Most ND House Republicans vote with the other side

It’s hard to imagine a political party dominating a state legislature more than North Dakota Republicans. They have super-supermajorities in both bodies, 84-12 in the House and 43-4 in the Senate. Most legislative battles aren’t Republican/Democrat but rather Conservative Republican/Moderate Republican.

Anyone following North Dakota state politics lately knows there is a divide in the Republican Party of North Dakota between conservatives and moderates. This dynamic played out in the 2022 election as Republicans from each side faced off in Republican primaries, with the Dakota Leadership PAC (funded by Gov. Doug Burgum) recruiting moderate candidates to run against conservatives.

The results of the election battle were mixed, but a new analysis of legislative votes from the 2023 session shows moderates are winning the longer war.

Minot Republicans Mike Blessum and Zach Lessig used a computer algorithm to analyze the votes of every North Dakota legislator to determine how they voted. Or more accurately, who they voted with. The results in the North Dakota House are stunning — 45 of the 84 members who caucus Republican vote more with the liberal members of the House than with the conservatives.

Some are only marginally to the left of center, but there are more than enough moderate Republicans (shown in light blue) voting with the 12 Democrats (dark blue) to effectively control the agenda in the House. Click here to see the full analysis of North Dakota legislative votes. The website compares the votes of each member with every other member and then aggregates that into one chart.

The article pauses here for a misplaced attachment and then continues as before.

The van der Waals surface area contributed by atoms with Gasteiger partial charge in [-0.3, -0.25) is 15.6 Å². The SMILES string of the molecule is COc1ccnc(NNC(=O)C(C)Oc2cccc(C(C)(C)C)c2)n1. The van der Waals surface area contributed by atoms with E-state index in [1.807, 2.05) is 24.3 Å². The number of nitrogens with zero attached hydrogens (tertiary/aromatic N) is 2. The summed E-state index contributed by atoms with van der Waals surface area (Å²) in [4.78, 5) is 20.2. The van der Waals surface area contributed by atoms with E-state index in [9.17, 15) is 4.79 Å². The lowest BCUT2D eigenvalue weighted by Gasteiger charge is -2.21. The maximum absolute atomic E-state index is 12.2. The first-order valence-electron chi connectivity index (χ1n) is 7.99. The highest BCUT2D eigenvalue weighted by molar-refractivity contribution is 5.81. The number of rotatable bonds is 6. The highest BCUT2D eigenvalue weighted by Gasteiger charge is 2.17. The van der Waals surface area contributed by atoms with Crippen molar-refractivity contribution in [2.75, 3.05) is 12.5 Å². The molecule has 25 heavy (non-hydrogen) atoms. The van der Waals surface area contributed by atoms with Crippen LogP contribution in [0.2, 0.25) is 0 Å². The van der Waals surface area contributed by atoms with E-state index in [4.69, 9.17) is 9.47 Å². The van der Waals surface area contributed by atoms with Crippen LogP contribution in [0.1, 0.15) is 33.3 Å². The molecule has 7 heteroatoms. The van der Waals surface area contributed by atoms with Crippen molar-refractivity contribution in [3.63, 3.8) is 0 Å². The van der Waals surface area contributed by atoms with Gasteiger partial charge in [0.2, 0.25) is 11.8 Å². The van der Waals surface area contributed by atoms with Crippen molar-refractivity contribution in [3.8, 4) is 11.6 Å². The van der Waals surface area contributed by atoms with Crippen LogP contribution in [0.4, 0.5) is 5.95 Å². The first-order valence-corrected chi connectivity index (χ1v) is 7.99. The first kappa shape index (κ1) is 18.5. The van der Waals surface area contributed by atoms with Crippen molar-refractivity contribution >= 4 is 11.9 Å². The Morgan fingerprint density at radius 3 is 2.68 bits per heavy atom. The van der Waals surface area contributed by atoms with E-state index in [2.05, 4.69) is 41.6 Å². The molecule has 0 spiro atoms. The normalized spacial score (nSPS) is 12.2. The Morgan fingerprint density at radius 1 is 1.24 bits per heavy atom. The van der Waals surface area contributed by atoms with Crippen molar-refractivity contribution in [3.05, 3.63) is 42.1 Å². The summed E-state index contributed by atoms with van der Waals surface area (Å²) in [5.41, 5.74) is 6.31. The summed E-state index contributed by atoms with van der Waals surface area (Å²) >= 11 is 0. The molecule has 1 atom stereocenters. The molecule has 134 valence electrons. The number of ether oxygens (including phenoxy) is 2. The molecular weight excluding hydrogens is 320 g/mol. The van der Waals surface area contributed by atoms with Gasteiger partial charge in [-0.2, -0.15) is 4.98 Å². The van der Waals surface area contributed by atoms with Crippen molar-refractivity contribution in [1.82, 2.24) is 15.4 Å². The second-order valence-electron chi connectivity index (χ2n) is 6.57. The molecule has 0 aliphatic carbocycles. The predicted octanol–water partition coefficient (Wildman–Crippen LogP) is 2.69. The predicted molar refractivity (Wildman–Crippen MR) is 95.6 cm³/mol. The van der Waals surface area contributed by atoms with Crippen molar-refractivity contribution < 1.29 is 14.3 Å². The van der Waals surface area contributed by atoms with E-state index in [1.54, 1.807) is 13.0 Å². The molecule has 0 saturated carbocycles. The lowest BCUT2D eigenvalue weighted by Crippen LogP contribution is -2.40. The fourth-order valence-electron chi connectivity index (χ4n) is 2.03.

We spot checked the most moderate Republican in the chart, Rep. Emily O’Brien of Grand Forks. She voted with the most liberal member (Rep. Karla Hanson) 80% of the time and with the most conservative member (Rep. Larry Bellew) 40% of the time. Ironically, she also voted with House Republican Leader Rep. Mike Lefor 87% of the time, indicating the problem with moderate voting might begin with leadership.

Senators are more true to their party, according the to the data. Only seven of the 43 Republican Senators had a voting record that aligned more with liberals than conservatives (shown in light blue).

Blessum and Lessig ran the same analysis of the 2022 legislative session in Minnesota and got drastically different results. In Minnesota, Republicans vote with Republicans and Democrats vote with Democrats. Closer margins in the House and Senate obviously make this a necessity.

An outsider might look at North Dakota and say, “It must be easy for Republicans to pass a conservative agenda with those huge majorities.” But the data shows having such lopsided numbers allows many Republicans to vote more with the Democrats than with their own party.